Today we started at Springfield's Tower Square Market. Apparently the boys have been wanting to do this market for a while and a spot finally opened up. This was our first day and not knowing what to expect, we brought produce, hangers, 4 1/2" geraniums, larger geraniums, etc. Um... we rocked.

It's only a three hour market, nonetheless we were happy with the turnout. Sold out of strawberries very quickly and went through a few boxes of hot house tomatoes. Both bosses and I worked our little area and chit-chatted with a variety of people. It was fun to hang out with them on what they felt qualified as a "day off."

Not to worry, I've got pictures that I plan to upload this weekend. My favorite is of one of my bosses sitting under a tree like a little kid (with his trademark Dunkin Donuts coffee).

My feelings today - glee, happiness, appreciation, and general gratitude. I was smiling the whole time. Between noon and 1:30pm there is music. Hopefully it will be the same guy each week (June-Sept). Today he sang some Elvis, Neil Diamond, and Bobby Darin. EVERYONE was singing under their breath and all I wanted to do was just dance around. I couldn't stop grinning. Oh! And, seeing as I was wearing our business shirt and my bosses are camera shy, I had my picture taken for the market's website. When I find it, I'll post a link.

And that's all.

Tomorrow's Weather: High of 78*, partly cloudy. Low of 47*. If you plan to come to Avocado St Farmer's Market, wear sunscreen! If you're fair skinned, like me, you will surely get burned as I did last week. Um... ouch! Please find me and say 'hello.'

Love and be loved, Readers.


03 June 2009

Saturday Market


Okay, so I know I still need to work on the format... one thing at a time!

On this particular day I was cleaning petunia hangers. Not a terribly exciting task.. in fact it is often sticky. Literally. Have you ever plucked a petunia? I suggest that you do so in order to gain a tactile appreciation of this blog entry.

The first picture shows the plant as a whole. Pretty nice looking except for those dead flowers. The second picture shows what a dead-head looks like on a petunia: kinda droopy and expired-like. Once plucked from the stem (you can just remove the flower itself but then the plant is going to still take time to kill the part of the stem when it really wants to be growing another flower) I toss all of them, in addition to any dried out stems, or yellow leaves in to the bucket (see picture 3). And when I have gone through the entire plant it turns out looking good as new. Voila! Picture 4, a cleaned petunia hanger.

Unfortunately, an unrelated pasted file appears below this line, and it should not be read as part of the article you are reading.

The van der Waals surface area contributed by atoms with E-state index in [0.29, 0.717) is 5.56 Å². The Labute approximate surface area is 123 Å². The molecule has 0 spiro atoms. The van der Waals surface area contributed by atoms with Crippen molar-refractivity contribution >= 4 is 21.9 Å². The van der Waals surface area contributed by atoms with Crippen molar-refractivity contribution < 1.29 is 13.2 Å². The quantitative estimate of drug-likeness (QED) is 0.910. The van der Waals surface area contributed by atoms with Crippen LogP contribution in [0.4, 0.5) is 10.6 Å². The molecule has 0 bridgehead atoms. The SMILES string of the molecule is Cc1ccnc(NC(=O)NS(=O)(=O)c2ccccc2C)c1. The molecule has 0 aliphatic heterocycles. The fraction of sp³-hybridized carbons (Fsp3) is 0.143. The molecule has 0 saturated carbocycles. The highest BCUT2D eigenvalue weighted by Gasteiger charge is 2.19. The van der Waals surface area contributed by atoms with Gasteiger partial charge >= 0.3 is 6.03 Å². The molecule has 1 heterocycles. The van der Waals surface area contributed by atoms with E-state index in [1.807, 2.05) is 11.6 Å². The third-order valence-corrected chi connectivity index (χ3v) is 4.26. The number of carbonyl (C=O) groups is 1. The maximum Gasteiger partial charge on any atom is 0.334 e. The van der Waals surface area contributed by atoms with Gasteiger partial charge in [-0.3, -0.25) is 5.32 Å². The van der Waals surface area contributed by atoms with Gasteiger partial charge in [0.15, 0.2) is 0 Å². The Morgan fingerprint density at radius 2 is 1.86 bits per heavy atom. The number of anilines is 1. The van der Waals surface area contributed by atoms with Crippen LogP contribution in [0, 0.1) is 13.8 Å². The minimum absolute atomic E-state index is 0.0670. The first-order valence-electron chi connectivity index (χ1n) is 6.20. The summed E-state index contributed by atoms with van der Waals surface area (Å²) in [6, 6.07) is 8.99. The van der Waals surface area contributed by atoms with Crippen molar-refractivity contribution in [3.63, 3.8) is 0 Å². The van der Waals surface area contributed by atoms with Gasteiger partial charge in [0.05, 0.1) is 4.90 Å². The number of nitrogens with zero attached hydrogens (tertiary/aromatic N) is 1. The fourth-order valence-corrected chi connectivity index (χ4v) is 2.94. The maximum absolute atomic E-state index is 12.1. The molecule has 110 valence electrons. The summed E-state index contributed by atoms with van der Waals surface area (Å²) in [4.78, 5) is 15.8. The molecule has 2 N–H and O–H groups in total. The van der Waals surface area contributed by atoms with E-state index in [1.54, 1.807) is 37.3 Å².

A helpful hint if you must also clean your petunia hanging basket - shake it! I twirl the basket around a few times and shake off any of the dead heads that the plant has already removed for me. That way I am able to concentrate on taking off the heads that are still connected. Easy peasy!

Speaking of peas... the other night we had a chance of frost (I know, right!? What on Earth? But that is New England for you.). My boss decided to take a risk and not cover up the plants that would be susceptible to death if exposed to frost. Perennials are usually fine but veggie plants, double impatiens, etc are not so hardy. At home I decided not to risk it all the way. I covered my brother's pumpkin plants with pillow cases and my dad's peas with newspaper. Pea plants are hard to come by so my father started them from seed and I knew he'd be upset were they all to die.
Luckily, the frost passed us. Phew!

Seeing as 1) I am behind on posts and 2) not yet able to format my pictures properly, I will be adding another post right after this one! How exciting! Even more so, it will be all pictures so just put your brain on hold and look at some more pictures!

Today's weather: high of 72* and rainy - low of 48*. Tomorrow's forecast will be a cool high of 62* with some clouds and a low of 48*.

Have a great day!